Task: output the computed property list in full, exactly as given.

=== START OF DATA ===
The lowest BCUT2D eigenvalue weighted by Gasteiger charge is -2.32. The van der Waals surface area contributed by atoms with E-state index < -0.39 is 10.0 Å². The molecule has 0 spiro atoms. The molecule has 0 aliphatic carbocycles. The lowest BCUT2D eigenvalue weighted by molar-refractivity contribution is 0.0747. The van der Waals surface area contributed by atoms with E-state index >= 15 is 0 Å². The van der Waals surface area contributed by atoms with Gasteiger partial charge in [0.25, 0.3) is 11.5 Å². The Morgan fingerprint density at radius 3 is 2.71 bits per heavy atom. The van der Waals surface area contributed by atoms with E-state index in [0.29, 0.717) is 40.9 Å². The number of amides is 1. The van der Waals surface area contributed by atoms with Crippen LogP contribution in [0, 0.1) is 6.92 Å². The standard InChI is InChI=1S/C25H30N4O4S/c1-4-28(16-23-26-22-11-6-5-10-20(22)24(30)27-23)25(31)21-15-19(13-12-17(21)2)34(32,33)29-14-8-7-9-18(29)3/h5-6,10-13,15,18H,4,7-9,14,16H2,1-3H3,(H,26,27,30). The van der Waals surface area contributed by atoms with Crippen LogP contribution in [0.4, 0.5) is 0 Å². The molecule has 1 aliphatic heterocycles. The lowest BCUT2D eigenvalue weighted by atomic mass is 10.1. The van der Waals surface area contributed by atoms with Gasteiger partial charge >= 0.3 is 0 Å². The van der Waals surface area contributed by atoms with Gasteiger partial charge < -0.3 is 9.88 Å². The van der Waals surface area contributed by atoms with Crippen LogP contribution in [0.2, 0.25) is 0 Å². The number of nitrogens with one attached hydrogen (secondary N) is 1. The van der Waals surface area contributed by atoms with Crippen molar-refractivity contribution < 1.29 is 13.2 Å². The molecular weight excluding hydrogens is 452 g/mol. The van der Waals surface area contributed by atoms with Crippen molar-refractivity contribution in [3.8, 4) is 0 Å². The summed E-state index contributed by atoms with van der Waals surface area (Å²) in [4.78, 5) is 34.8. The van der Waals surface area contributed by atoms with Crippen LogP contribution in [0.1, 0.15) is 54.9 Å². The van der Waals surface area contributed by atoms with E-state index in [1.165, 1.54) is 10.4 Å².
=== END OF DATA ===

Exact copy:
The lowest BCUT2D eigenvalue weighted by Gasteiger charge is -2.32. The van der Waals surface area contributed by atoms with E-state index < -0.39 is 10.0 Å². The molecule has 0 spiro atoms. The molecule has 0 aliphatic carbocycles. The lowest BCUT2D eigenvalue weighted by molar-refractivity contribution is 0.0747. The van der Waals surface area contributed by atoms with E-state index >= 15 is 0 Å². The van der Waals surface area contributed by atoms with Gasteiger partial charge in [0.25, 0.3) is 11.5 Å². The Morgan fingerprint density at radius 3 is 2.71 bits per heavy atom. The van der Waals surface area contributed by atoms with E-state index in [0.29, 0.717) is 40.9 Å². The number of amides is 1. The van der Waals surface area contributed by atoms with Crippen LogP contribution in [0, 0.1) is 6.92 Å². The standard InChI is InChI=1S/C25H30N4O4S/c1-4-28(16-23-26-22-11-6-5-10-20(22)24(30)27-23)25(31)21-15-19(13-12-17(21)2)34(32,33)29-14-8-7-9-18(29)3/h5-6,10-13,15,18H,4,7-9,14,16H2,1-3H3,(H,26,27,30). The van der Waals surface area contributed by atoms with Crippen LogP contribution in [0.4, 0.5) is 0 Å². The molecule has 1 aliphatic heterocycles. The lowest BCUT2D eigenvalue weighted by atomic mass is 10.1. The van der Waals surface area contributed by atoms with Gasteiger partial charge >= 0.3 is 0 Å². The van der Waals surface area contributed by atoms with Gasteiger partial charge < -0.3 is 9.88 Å². The van der Waals surface area contributed by atoms with Crippen LogP contribution in [0.2, 0.25) is 0 Å². The number of nitrogens with one attached hydrogen (secondary N) is 1. The van der Waals surface area contributed by atoms with Crippen molar-refractivity contribution < 1.29 is 13.2 Å². The molecular weight excluding hydrogens is 452 g/mol. The van der Waals surface area contributed by atoms with Crippen molar-refractivity contribution in [3.8, 4) is 0 Å². The summed E-state index contributed by atoms with van der Waals surface area (Å²) in [4.78, 5) is 34.8. The van der Waals surface area contributed by atoms with Crippen LogP contribution in [0.1, 0.15) is 54.9 Å². The van der Waals surface area contributed by atoms with E-state index in [1.165, 1.54) is 10.4 Å².